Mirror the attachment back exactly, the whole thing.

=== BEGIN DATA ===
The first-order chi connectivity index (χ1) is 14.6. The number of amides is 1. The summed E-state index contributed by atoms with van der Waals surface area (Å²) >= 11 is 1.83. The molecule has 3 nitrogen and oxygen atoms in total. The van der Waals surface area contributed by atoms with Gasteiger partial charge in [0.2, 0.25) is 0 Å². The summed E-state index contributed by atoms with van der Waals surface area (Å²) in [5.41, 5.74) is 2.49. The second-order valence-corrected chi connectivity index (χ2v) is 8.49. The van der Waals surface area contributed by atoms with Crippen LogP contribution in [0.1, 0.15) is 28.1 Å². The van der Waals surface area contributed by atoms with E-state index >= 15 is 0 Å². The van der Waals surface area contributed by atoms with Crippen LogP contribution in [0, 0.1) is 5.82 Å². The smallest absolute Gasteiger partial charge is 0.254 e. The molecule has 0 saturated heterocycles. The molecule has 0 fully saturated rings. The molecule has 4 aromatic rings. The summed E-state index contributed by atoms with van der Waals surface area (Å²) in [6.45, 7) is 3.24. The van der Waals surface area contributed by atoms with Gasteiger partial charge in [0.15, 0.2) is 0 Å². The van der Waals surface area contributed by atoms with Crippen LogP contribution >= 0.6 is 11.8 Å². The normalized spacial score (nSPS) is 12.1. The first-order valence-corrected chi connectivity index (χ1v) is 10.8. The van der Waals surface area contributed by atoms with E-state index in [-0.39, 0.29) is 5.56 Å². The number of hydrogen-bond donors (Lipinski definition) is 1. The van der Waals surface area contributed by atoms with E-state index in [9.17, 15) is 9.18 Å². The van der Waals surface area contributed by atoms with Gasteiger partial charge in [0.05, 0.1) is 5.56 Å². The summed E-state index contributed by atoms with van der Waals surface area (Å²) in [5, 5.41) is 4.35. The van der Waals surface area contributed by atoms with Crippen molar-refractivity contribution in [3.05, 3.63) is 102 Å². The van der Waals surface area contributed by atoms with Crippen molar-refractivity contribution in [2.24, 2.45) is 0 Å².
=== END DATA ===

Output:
The first-order chi connectivity index (χ1) is 14.6. The number of amides is 1. The summed E-state index contributed by atoms with van der Waals surface area (Å²) >= 11 is 1.83. The molecule has 3 nitrogen and oxygen atoms in total. The van der Waals surface area contributed by atoms with Gasteiger partial charge in [0.2, 0.25) is 0 Å². The summed E-state index contributed by atoms with van der Waals surface area (Å²) in [5.41, 5.74) is 2.49. The second-order valence-corrected chi connectivity index (χ2v) is 8.49. The van der Waals surface area contributed by atoms with Crippen LogP contribution in [0.1, 0.15) is 28.1 Å². The van der Waals surface area contributed by atoms with E-state index >= 15 is 0 Å². The van der Waals surface area contributed by atoms with Crippen LogP contribution in [0, 0.1) is 5.82 Å². The smallest absolute Gasteiger partial charge is 0.254 e. The molecule has 0 saturated heterocycles. The molecule has 0 fully saturated rings. The molecule has 4 aromatic rings. The summed E-state index contributed by atoms with van der Waals surface area (Å²) in [6.45, 7) is 3.24. The van der Waals surface area contributed by atoms with Gasteiger partial charge in [0.15, 0.2) is 0 Å². The van der Waals surface area contributed by atoms with Crippen LogP contribution >= 0.6 is 11.8 Å². The normalized spacial score (nSPS) is 12.1. The first-order valence-corrected chi connectivity index (χ1v) is 10.8. The van der Waals surface area contributed by atoms with E-state index in [-0.39, 0.29) is 5.56 Å². The number of hydrogen-bond donors (Lipinski definition) is 1. The van der Waals surface area contributed by atoms with E-state index in [9.17, 15) is 9.18 Å². The van der Waals surface area contributed by atoms with Gasteiger partial charge in [0.05, 0.1) is 5.56 Å². The summed E-state index contributed by atoms with van der Waals surface area (Å²) in [5, 5.41) is 4.35. The van der Waals surface area contributed by atoms with Crippen molar-refractivity contribution in [3.05, 3.63) is 102 Å². The van der Waals surface area contributed by atoms with Crippen molar-refractivity contribution in [2.24, 2.45) is 0 Å².